I'm falling behind. I've got a list of things stories and I feel I need to document if I can ever find the time.
At the top of my list is Perfume Pagoda (Chua Huong) which I visited last Sunday. Perfume Pagoda is actually a collection of pagodas on a mountain 70 southwest of Hanoi. It is considered Vietnam's holiest Buddhist site. The 2nd and 3rd lunar months of each year (February and March) are pilgrimage season. There are prescribed times for pilgrims from each region of the country. It's hard to imagine that it would be a meditative experience at that time of year. From the sounds of it is madness. This time of the year is however very quiet.
The pagodas are stunning, but really it is the journey that is most impressive. The ritual journey begins in the small village of Ben Duc where you board a little aluminum boat for a one hour row on the Yen River through a spectacular Karst landscape (looks like a Chinese brush painting). The fantastic 18th Century Thien Tru Pagoda lies at the bottom of the mountain, but the journey continues with an hour and half hike up the mountain to the Huong Tich Grotto. Legend has it that pilgrims have been going to this cave for several thousand years, although the shrine was built in 1575. Well, enough said...I'll let the pictures do the talking.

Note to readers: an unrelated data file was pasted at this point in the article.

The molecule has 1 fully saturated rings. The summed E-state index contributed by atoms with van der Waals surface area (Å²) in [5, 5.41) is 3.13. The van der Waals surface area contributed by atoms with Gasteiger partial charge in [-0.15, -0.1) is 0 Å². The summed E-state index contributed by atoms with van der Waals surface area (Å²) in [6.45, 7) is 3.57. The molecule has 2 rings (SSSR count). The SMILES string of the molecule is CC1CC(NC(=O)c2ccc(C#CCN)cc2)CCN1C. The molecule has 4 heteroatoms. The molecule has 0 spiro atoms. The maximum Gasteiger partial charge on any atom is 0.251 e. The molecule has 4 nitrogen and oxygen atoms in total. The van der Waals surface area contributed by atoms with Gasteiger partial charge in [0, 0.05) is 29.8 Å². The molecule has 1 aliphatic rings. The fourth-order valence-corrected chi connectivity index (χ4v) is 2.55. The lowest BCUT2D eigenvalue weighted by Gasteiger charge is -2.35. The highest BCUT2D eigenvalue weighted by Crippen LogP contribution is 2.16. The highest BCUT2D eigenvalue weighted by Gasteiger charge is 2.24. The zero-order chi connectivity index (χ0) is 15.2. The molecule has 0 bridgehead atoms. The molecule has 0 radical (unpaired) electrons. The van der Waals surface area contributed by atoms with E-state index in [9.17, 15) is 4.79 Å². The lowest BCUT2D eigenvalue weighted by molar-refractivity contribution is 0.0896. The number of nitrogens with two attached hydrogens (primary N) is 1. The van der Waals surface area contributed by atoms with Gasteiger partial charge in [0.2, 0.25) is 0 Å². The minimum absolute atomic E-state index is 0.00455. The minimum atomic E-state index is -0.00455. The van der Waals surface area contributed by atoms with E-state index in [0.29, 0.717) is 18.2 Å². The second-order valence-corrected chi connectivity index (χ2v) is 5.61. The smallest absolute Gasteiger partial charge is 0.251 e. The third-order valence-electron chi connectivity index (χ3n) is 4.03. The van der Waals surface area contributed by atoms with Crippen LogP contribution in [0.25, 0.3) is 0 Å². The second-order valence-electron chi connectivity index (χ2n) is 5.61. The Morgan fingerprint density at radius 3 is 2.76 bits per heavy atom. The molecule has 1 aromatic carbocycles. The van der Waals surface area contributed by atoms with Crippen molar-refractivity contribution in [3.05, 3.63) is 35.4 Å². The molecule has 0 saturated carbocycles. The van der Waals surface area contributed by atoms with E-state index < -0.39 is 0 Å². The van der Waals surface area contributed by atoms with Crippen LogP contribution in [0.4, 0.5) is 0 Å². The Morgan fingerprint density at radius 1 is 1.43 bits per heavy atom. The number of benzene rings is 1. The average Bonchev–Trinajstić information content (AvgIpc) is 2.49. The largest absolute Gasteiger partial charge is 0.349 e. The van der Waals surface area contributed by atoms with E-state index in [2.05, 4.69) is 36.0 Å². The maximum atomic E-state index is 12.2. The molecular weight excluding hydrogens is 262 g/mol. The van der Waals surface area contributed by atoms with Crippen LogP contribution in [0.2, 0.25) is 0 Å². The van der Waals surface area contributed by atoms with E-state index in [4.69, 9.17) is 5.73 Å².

A couple things though. First, it was strange to be amongst the tourists again (the Tay ba lo as the Vietnamese call them - Western backpackers). I see them downtown but I have no real contact with them. I probably seemed a bit aloof at first and kept my distance. Eventually I got to talking to them and in fact they are were all very interesting people. It made me realize what a very different reality I'm inhabiting compared to my tourist experience three years ago. I have learned so much and ended up interpreting things and signs and other various cultural phenomena to them. And yet I remembered how wonderful the tourist experience was. There are many expats in Hanoi who have never bothered to go to Perfume Pagoda or Halong Bay. Ironically sometimes you have to grab your camera and jump on the little Sinh Cafe tour bus just to expand your horizon, even if it makes you more conspicuous and pulls you (further) out of Vietnamese society for a time. Also there was a Viet kieu in the group, a Vietnamese-American returning to see the places and people of his long distant past. It's always fascinating watching Viet kieu on these tours interacting with the locals in a kind of benign avuncular way - distant and at the same time warm and sympathetic.
Another little experience I thought I should mention: on the way to Ben Duc we passed through a long strip of dog restaurants. Outside one of them was a cage with a small dog running around yapping at passers-by. I didn't find eating dog that disturbing really, but I must admit the sight of the live dog was a bit challenging.